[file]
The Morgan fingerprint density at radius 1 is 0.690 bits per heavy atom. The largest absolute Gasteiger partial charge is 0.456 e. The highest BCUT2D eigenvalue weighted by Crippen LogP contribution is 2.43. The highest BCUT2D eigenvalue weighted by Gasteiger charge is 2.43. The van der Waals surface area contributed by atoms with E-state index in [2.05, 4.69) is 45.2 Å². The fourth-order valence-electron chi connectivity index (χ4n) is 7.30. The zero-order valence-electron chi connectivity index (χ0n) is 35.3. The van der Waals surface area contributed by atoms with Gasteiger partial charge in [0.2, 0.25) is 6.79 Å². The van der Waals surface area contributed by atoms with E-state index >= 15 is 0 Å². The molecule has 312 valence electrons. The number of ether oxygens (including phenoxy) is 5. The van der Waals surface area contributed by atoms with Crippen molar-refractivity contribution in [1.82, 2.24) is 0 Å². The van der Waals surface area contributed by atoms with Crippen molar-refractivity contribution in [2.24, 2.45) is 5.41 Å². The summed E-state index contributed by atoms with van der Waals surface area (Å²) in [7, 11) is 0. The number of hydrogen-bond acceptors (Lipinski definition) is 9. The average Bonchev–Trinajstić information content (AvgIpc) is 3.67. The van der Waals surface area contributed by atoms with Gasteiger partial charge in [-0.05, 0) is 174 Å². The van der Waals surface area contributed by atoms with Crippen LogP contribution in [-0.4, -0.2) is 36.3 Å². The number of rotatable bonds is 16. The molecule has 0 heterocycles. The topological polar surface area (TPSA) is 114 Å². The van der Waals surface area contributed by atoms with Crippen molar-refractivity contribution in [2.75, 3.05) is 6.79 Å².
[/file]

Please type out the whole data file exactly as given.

The Morgan fingerprint density at radius 1 is 0.690 bits per heavy atom. The largest absolute Gasteiger partial charge is 0.456 e. The highest BCUT2D eigenvalue weighted by Crippen LogP contribution is 2.43. The highest BCUT2D eigenvalue weighted by Gasteiger charge is 2.43. The van der Waals surface area contributed by atoms with E-state index in [2.05, 4.69) is 45.2 Å². The fourth-order valence-electron chi connectivity index (χ4n) is 7.30. The zero-order valence-electron chi connectivity index (χ0n) is 35.3. The van der Waals surface area contributed by atoms with Gasteiger partial charge in [0.2, 0.25) is 6.79 Å². The van der Waals surface area contributed by atoms with E-state index >= 15 is 0 Å². The molecule has 312 valence electrons. The number of ether oxygens (including phenoxy) is 5. The van der Waals surface area contributed by atoms with Crippen molar-refractivity contribution in [1.82, 2.24) is 0 Å². The van der Waals surface area contributed by atoms with Crippen molar-refractivity contribution in [2.24, 2.45) is 5.41 Å². The summed E-state index contributed by atoms with van der Waals surface area (Å²) in [7, 11) is 0. The number of hydrogen-bond acceptors (Lipinski definition) is 9. The average Bonchev–Trinajstić information content (AvgIpc) is 3.67. The van der Waals surface area contributed by atoms with Gasteiger partial charge in [-0.05, 0) is 174 Å². The van der Waals surface area contributed by atoms with Crippen LogP contribution in [-0.4, -0.2) is 36.3 Å². The number of rotatable bonds is 16. The molecule has 0 heterocycles. The topological polar surface area (TPSA) is 114 Å². The van der Waals surface area contributed by atoms with Crippen molar-refractivity contribution in [2.75, 3.05) is 6.79 Å².